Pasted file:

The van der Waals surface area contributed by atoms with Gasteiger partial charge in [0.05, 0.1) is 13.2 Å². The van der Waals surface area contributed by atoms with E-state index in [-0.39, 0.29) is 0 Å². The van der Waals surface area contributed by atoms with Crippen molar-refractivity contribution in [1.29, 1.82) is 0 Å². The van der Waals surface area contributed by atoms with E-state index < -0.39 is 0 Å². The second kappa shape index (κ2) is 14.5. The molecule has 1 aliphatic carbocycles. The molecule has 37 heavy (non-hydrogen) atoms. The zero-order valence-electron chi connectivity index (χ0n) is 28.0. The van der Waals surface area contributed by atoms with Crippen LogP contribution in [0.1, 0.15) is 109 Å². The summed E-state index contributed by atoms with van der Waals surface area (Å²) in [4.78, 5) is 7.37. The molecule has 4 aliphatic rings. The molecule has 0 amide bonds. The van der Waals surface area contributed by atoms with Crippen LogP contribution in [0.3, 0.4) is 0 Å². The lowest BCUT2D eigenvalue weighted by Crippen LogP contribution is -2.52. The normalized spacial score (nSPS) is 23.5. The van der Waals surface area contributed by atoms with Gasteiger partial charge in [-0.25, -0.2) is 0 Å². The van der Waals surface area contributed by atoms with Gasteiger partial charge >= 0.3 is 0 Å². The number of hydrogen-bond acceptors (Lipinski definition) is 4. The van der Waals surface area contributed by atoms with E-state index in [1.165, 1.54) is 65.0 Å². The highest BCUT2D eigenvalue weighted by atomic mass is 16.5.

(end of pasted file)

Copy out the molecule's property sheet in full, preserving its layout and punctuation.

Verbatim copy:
The van der Waals surface area contributed by atoms with Gasteiger partial charge in [0.05, 0.1) is 13.2 Å². The van der Waals surface area contributed by atoms with E-state index in [-0.39, 0.29) is 0 Å². The van der Waals surface area contributed by atoms with Crippen molar-refractivity contribution in [1.29, 1.82) is 0 Å². The van der Waals surface area contributed by atoms with E-state index < -0.39 is 0 Å². The second kappa shape index (κ2) is 14.5. The molecule has 1 aliphatic carbocycles. The molecule has 37 heavy (non-hydrogen) atoms. The zero-order valence-electron chi connectivity index (χ0n) is 28.0. The van der Waals surface area contributed by atoms with Crippen LogP contribution in [0.1, 0.15) is 109 Å². The summed E-state index contributed by atoms with van der Waals surface area (Å²) in [4.78, 5) is 7.37. The molecule has 4 aliphatic rings. The molecule has 0 amide bonds. The van der Waals surface area contributed by atoms with Crippen LogP contribution in [0.3, 0.4) is 0 Å². The lowest BCUT2D eigenvalue weighted by Crippen LogP contribution is -2.52. The normalized spacial score (nSPS) is 23.5. The van der Waals surface area contributed by atoms with Gasteiger partial charge in [-0.25, -0.2) is 0 Å². The van der Waals surface area contributed by atoms with Gasteiger partial charge >= 0.3 is 0 Å². The number of hydrogen-bond acceptors (Lipinski definition) is 4. The van der Waals surface area contributed by atoms with E-state index in [1.165, 1.54) is 65.0 Å². The highest BCUT2D eigenvalue weighted by atomic mass is 16.5.